Photographs Brian Rose

The Brandenburg Gate, Berlin, 1996

I returned to Potsdamer Platz and parked near the Infobox, a temporary building with exhibits relating to the developments here and elsewhere in Berlin. Seen from the observation deck of the Infobox, a forest of cranes rises from pits in the ground. A few structures have begun to take form, but most will take a couple of years to complete. Much of the tourism in Berlin these days is simply “construction site tourism,” a unique phenomenon where the masses have come to witness one of the largest rebuilding campaigns in history.

Two stretches of The Wall still remain in the center of the city, one right below the Infobox, and the other between the former Luftwaffe building and the Gestapo/SS site.

Potsdamer Platz, the wall and Info Box, Berlin, 1996

Potsdamer Platz, Berlin, 1996

Potsdamer Platz, Berlin, 1997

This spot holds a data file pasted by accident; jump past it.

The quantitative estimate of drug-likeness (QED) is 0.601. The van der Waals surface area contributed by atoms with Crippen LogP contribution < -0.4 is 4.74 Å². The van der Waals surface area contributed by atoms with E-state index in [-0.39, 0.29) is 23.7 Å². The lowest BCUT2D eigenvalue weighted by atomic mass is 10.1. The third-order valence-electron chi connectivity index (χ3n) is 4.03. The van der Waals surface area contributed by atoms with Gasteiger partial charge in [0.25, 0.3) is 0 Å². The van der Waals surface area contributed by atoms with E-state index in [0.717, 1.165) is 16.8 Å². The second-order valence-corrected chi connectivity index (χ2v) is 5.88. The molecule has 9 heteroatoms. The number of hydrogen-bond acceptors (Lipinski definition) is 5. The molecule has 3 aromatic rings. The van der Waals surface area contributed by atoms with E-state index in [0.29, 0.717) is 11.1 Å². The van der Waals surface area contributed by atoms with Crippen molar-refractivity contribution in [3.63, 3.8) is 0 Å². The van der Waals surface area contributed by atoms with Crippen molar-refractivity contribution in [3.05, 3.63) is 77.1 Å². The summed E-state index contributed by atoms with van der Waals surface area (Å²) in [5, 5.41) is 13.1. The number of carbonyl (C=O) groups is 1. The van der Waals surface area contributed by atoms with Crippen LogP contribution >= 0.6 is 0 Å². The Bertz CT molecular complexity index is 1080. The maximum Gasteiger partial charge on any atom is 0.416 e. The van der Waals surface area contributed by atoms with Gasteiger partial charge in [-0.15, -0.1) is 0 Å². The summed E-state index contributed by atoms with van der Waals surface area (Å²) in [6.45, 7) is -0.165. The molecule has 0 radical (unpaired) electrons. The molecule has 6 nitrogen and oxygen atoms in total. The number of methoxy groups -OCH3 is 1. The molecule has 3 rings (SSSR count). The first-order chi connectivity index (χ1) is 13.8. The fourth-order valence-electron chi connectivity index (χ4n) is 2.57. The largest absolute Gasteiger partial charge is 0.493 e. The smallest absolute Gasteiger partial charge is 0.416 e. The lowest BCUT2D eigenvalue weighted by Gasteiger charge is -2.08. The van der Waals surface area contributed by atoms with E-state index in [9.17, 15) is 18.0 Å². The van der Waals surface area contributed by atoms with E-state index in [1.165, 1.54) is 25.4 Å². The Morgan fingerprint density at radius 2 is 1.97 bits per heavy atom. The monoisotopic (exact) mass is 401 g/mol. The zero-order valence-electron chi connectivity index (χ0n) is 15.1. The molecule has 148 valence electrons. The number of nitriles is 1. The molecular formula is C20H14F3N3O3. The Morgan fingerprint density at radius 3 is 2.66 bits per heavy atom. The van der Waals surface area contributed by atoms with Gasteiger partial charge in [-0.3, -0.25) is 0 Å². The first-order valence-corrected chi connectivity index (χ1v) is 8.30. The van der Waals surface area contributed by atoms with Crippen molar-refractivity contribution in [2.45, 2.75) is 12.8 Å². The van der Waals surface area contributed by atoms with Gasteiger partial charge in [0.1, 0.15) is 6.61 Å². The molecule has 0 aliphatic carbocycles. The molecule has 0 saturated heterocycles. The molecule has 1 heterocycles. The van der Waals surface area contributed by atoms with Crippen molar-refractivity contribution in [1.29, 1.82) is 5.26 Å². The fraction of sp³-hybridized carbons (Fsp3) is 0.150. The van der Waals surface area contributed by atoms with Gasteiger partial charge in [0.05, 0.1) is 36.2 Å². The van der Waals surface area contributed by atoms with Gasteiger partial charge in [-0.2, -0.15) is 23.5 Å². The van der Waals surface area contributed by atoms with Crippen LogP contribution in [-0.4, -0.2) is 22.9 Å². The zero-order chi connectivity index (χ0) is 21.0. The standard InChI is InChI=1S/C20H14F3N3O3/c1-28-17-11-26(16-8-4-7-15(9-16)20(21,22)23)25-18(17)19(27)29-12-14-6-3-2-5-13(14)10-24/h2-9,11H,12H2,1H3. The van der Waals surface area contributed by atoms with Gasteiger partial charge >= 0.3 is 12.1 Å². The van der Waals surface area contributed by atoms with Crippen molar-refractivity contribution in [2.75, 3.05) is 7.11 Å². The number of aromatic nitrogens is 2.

The Reichstag, Berlin, 1998

Checkpoint Charlie, Berlin, 1996

At Checkpoint Charlie another major construction explosion is underway filling the open space formerly containing customs sheds and containers. The Haus am Checkpoint Charlie, a funky museum dedicated to the history of the Berlin Wall remains a major tourist destination. A Phillip Johnson building of dubious distinction is underway nearby in a complex called the American Business Center (since renamed Checkpoint Charlie Project). A golden replica of the Statue of Liberty has been erected atop the remaining guard tower at the checkpoint.

Checkpoint Charlie, Berlin, 1996

On the Spree River, Berlin, 1996

Potsdamer Platz and proposed Holocaust Memorial Site, Berlin, 1998

I walked from the Infobox along the great open swath of land adjacent to the Tiergarten. The Hitler bunker site is still empty and a small hill remains---for the moment marking the spot, though not precisely--where Hitler committed suicide. Directly adjacent is the future site of the Holocaust memorial, finally settled upon after much controversy, to be designed by architect Peter Eisenman.


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